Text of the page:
Tapping into new cutting-edge technologies, the Haas School is launching three digital courses on a pilot basis starting this summer to optimize the teaching opportunities offered by this game-changing medium.
"Digital education is revolutionizing how we teach, including our traditional courses. It already affords us new and deeper ways to customize how students absorb material and how they link it to their own interests," says Dean Rich Lyons. "This is the future. We need to shape it─and be a leader."
Lyons also has been asked to serve on a new executive group that is steering UC Berkeley's participation in online learning.
The first online course, to be rolled out at Haas in June, is Data and Decisions, a prerequisite for the school's Evening & Weekend MBA Program.
In the undergraduate program, Lecturer Tiffany Rassmusen will begin teaching Professional Judgment in Accounting online starting in July. And finally, Associate Professor Cameron Anderson will begin teaching his popular MBA elective Power and Politics course online to both full-time and evening and weekend students in Fall B. He will also offer the course in the classroom to full-time students during Fall A.
"We specifically selected quantitative and qualitative courses and faculty with different teaching styles," says Jay Stowsky, Haas senior assistant dean for instruction. "Haas also is using three different vendors to implement the pilots to better learn about the effectiveness of different approaches to development of online education courses."
Funds from a $1 million matching gift from Steve and Susan Chamberlin, MBA 87, former members of the Haas faculty, are being used to cover the costs of the pilots. The gift also will help pilot initiatives at other UC Berkeley professional schools, including the College of Engineering, Graduate School of Education, School of Information, and School of Public Health.
The faculty members have spent months rethinking their courses for the new format. "We're building in both synchronous and asynchronous learning experiences that take advantage of the online medium," explains Adam Berman, Haas' executive director of emerging initiatives, who is leading Haas’ online activities as well as a consortium of UC Berkeley professional schools to explore online education.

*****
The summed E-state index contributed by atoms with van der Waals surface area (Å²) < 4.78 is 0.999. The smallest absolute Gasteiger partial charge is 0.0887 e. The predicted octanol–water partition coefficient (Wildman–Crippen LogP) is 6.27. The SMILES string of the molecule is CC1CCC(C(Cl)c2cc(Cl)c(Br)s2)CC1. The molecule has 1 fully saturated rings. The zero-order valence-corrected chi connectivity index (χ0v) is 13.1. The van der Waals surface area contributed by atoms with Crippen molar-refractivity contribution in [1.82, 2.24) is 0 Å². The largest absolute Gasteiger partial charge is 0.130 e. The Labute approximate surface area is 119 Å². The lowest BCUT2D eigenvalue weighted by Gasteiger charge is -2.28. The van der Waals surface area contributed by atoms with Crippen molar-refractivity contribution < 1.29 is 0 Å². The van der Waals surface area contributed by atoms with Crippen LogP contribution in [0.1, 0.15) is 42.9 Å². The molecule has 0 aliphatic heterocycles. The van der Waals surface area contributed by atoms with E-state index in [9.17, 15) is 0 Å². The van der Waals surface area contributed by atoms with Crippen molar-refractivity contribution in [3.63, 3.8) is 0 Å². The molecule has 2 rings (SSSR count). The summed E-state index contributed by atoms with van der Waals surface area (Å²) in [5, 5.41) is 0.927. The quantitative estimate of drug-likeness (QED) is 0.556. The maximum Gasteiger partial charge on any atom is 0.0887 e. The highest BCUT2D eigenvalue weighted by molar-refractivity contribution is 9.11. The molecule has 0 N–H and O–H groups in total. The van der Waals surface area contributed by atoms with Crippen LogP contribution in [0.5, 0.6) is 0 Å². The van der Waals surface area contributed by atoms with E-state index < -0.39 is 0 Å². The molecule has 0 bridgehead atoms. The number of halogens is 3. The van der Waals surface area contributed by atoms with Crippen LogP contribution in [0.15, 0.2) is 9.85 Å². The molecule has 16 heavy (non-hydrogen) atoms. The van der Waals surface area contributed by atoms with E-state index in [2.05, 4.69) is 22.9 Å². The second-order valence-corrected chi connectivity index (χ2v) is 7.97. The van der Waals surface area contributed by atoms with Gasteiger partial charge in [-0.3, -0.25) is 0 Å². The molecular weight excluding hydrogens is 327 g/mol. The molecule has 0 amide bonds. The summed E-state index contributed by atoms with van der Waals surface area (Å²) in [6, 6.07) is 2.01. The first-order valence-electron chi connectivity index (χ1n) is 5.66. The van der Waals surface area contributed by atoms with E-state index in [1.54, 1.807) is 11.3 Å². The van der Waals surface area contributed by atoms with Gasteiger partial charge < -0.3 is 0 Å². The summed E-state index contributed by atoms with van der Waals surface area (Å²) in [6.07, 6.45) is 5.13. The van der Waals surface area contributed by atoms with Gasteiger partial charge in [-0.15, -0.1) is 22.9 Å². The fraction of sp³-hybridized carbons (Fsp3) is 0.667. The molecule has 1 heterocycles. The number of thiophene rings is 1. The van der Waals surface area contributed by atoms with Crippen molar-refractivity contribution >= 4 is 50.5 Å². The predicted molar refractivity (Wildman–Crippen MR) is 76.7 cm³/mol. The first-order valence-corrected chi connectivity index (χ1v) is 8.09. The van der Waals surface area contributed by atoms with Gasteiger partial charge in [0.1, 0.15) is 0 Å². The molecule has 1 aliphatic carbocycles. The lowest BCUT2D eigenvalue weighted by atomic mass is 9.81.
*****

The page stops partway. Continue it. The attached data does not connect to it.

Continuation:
"One of the biggest advantages is this: when I go in and teach a class, I’m teaching the same thing to all 30, 60, or 100 students and I don’t fully know whether my students understand the material. Online there’s not only a way to understand whether students are progressing but also which concepts are challenging for students to learn. This will allow faculty to tailor instruction to each student. That’s a huge difference," adds Berman.
For example, students will complete an assessment before taking their online class so that the instructor knows more about them. Then, if the instructor knows a student is interested in health care, he or she can tailor the content to include more examples in that field.
The technology also enables instructors to build new features into their courses. Anderson, for instance, notes that for years he has wanted to create an exercise to accompany a lesson on the importance of resources to power–resources ranging from a team to a position in an organization to expertise. Haas' outside partner, with surprisingly minimal feedback required from Anderson, created an online game called "King of the Hill" that involves gold mining to illustrate the points from Anderson's class.
"It's pretty darn clever," Anderson says. "Through trading gold, students experience and learn the ins and outs of political corruption."
Although the content in Anderson's online course will be the same as in the in-person version, he believes the digital course may prove even more effective for a few reasons.
Anderson's online class, which was oversubscribed several times over, will involve one day a week of synchronous learning for as long as an hour and a half (compared to approximately three hours in the classroom version). During that time, all students will log onto their computers for a variety of learning activities through an online portal.
Anderson believes that format will work better at creating a level playing field for students who may be less likely to speak up in class. "This is a much safer environment that pushes them to contribute a lot more," Anderson says. "I think there is going to be a ton more participation."
He also believes students will learn more from each other than in the in-class version because they will be required to have more group discussions on their own. And he expects students will learn more because they will be going at their own pace. "I've heard from my students that my class is like drinking from a fire hose," Anderson acknowledges. "This online approach allows for self-paced learning that I think will benefit students in their busy, time-constrained lives."
Why did Anderson want to be one of the first faculty members to dip his feet into the world of online education? "When I was in college I was taking a comparative religions course that I wasn't doing well in, and I realized it was because I was distracted in class," he recalls.
By luck, the professor offered an audio recording of the class. After listening to that, Anderson found his performance "went through the roof" because he could stop the tape when he didn't understand something and then replay or pause to think about a point the professor made.
Plus, he adds, "I like the idea of using new innovative technology to convey content in ways that will engage and teach students even more."